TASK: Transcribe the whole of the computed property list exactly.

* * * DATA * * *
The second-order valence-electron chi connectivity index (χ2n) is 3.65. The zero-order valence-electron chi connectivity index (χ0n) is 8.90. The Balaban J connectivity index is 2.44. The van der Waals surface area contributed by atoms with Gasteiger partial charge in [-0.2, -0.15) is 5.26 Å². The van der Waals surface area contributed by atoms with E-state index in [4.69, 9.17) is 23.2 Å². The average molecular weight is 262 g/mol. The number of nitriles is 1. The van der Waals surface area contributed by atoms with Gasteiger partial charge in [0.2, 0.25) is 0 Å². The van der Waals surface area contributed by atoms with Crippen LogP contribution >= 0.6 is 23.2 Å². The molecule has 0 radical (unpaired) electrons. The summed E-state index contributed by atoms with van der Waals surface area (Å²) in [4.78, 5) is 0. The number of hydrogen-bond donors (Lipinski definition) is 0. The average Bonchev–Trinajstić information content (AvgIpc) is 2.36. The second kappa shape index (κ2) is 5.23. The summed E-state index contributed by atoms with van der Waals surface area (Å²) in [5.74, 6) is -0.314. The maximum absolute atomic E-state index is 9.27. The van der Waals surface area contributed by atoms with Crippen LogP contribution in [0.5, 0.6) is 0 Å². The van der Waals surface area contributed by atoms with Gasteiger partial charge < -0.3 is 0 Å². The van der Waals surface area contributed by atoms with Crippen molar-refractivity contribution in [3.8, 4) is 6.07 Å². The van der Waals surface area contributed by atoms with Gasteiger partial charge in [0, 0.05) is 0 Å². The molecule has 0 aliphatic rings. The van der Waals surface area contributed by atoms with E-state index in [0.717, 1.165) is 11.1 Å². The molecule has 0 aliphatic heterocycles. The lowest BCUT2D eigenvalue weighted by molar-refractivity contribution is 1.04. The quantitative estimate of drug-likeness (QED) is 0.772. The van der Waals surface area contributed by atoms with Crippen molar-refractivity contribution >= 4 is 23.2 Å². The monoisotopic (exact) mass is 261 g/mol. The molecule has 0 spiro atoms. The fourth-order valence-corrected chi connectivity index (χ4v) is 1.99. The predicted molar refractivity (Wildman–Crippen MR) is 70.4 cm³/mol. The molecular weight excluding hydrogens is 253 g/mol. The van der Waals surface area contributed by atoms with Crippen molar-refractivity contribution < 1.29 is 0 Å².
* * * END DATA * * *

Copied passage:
The second-order valence-electron chi connectivity index (χ2n) is 3.65. The zero-order valence-electron chi connectivity index (χ0n) is 8.90. The Balaban J connectivity index is 2.44. The van der Waals surface area contributed by atoms with Gasteiger partial charge in [-0.2, -0.15) is 5.26 Å². The van der Waals surface area contributed by atoms with E-state index in [4.69, 9.17) is 23.2 Å². The average molecular weight is 262 g/mol. The number of nitriles is 1. The van der Waals surface area contributed by atoms with Gasteiger partial charge in [0.2, 0.25) is 0 Å². The van der Waals surface area contributed by atoms with Crippen LogP contribution >= 0.6 is 23.2 Å². The molecule has 0 radical (unpaired) electrons. The summed E-state index contributed by atoms with van der Waals surface area (Å²) in [4.78, 5) is 0. The number of hydrogen-bond donors (Lipinski definition) is 0. The average Bonchev–Trinajstić information content (AvgIpc) is 2.36. The second kappa shape index (κ2) is 5.23. The summed E-state index contributed by atoms with van der Waals surface area (Å²) in [5.74, 6) is -0.314. The maximum absolute atomic E-state index is 9.27. The van der Waals surface area contributed by atoms with Crippen LogP contribution in [0.5, 0.6) is 0 Å². The van der Waals surface area contributed by atoms with Gasteiger partial charge < -0.3 is 0 Å². The van der Waals surface area contributed by atoms with Crippen molar-refractivity contribution in [3.8, 4) is 6.07 Å². The van der Waals surface area contributed by atoms with Gasteiger partial charge in [0, 0.05) is 0 Å². The molecule has 0 aliphatic rings. The van der Waals surface area contributed by atoms with E-state index in [0.717, 1.165) is 11.1 Å². The molecule has 0 aliphatic heterocycles. The lowest BCUT2D eigenvalue weighted by molar-refractivity contribution is 1.04. The quantitative estimate of drug-likeness (QED) is 0.772. The van der Waals surface area contributed by atoms with Crippen molar-refractivity contribution >= 4 is 23.2 Å². The monoisotopic (exact) mass is 261 g/mol. The molecule has 0 spiro atoms. The fourth-order valence-corrected chi connectivity index (χ4v) is 1.99. The predicted molar refractivity (Wildman–Crippen MR) is 70.4 cm³/mol. The molecular weight excluding hydrogens is 253 g/mol. The van der Waals surface area contributed by atoms with Crippen molar-refractivity contribution < 1.29 is 0 Å².